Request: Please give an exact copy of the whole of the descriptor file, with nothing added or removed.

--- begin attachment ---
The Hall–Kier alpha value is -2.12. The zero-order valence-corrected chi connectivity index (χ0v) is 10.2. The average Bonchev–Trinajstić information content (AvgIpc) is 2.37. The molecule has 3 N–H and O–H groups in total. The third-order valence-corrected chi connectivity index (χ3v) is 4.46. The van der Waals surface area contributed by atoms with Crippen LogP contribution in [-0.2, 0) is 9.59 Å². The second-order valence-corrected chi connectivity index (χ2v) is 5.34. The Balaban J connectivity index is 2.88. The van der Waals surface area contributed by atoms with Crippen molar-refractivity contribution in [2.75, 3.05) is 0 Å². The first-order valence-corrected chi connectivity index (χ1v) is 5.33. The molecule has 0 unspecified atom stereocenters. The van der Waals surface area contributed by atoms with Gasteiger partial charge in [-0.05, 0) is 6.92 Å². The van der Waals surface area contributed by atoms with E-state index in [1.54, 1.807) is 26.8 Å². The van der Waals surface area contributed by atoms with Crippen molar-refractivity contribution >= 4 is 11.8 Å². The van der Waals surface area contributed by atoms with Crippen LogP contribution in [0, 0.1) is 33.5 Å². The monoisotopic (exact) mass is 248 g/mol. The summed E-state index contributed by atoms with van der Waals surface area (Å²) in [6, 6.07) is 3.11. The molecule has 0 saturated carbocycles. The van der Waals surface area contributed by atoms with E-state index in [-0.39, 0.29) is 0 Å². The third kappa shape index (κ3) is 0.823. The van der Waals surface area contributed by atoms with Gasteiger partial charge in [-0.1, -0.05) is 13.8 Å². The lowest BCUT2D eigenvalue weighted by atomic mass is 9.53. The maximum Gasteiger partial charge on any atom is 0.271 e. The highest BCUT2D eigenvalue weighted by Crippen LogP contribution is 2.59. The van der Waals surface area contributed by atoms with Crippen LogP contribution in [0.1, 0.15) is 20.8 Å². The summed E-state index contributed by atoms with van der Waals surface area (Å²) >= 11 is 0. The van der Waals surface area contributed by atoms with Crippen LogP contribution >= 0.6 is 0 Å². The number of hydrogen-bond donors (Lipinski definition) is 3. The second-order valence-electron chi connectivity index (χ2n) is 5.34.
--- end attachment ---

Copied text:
The Hall–Kier alpha value is -2.12. The zero-order valence-corrected chi connectivity index (χ0v) is 10.2. The average Bonchev–Trinajstić information content (AvgIpc) is 2.37. The molecule has 3 N–H and O–H groups in total. The third-order valence-corrected chi connectivity index (χ3v) is 4.46. The van der Waals surface area contributed by atoms with Crippen LogP contribution in [-0.2, 0) is 9.59 Å². The second-order valence-corrected chi connectivity index (χ2v) is 5.34. The Balaban J connectivity index is 2.88. The van der Waals surface area contributed by atoms with Crippen molar-refractivity contribution in [2.75, 3.05) is 0 Å². The first-order valence-corrected chi connectivity index (χ1v) is 5.33. The molecule has 0 unspecified atom stereocenters. The van der Waals surface area contributed by atoms with Gasteiger partial charge in [-0.05, 0) is 6.92 Å². The van der Waals surface area contributed by atoms with E-state index in [1.54, 1.807) is 26.8 Å². The van der Waals surface area contributed by atoms with Crippen molar-refractivity contribution >= 4 is 11.8 Å². The van der Waals surface area contributed by atoms with Crippen LogP contribution in [0, 0.1) is 33.5 Å². The monoisotopic (exact) mass is 248 g/mol. The summed E-state index contributed by atoms with van der Waals surface area (Å²) in [6, 6.07) is 3.11. The molecule has 0 saturated carbocycles. The van der Waals surface area contributed by atoms with E-state index in [-0.39, 0.29) is 0 Å². The third kappa shape index (κ3) is 0.823. The van der Waals surface area contributed by atoms with Gasteiger partial charge in [-0.1, -0.05) is 13.8 Å². The lowest BCUT2D eigenvalue weighted by atomic mass is 9.53. The maximum Gasteiger partial charge on any atom is 0.271 e. The highest BCUT2D eigenvalue weighted by Crippen LogP contribution is 2.59. The van der Waals surface area contributed by atoms with Crippen LogP contribution in [0.1, 0.15) is 20.8 Å². The summed E-state index contributed by atoms with van der Waals surface area (Å²) >= 11 is 0. The van der Waals surface area contributed by atoms with Crippen LogP contribution >= 0.6 is 0 Å². The number of hydrogen-bond donors (Lipinski definition) is 3. The second-order valence-electron chi connectivity index (χ2n) is 5.34.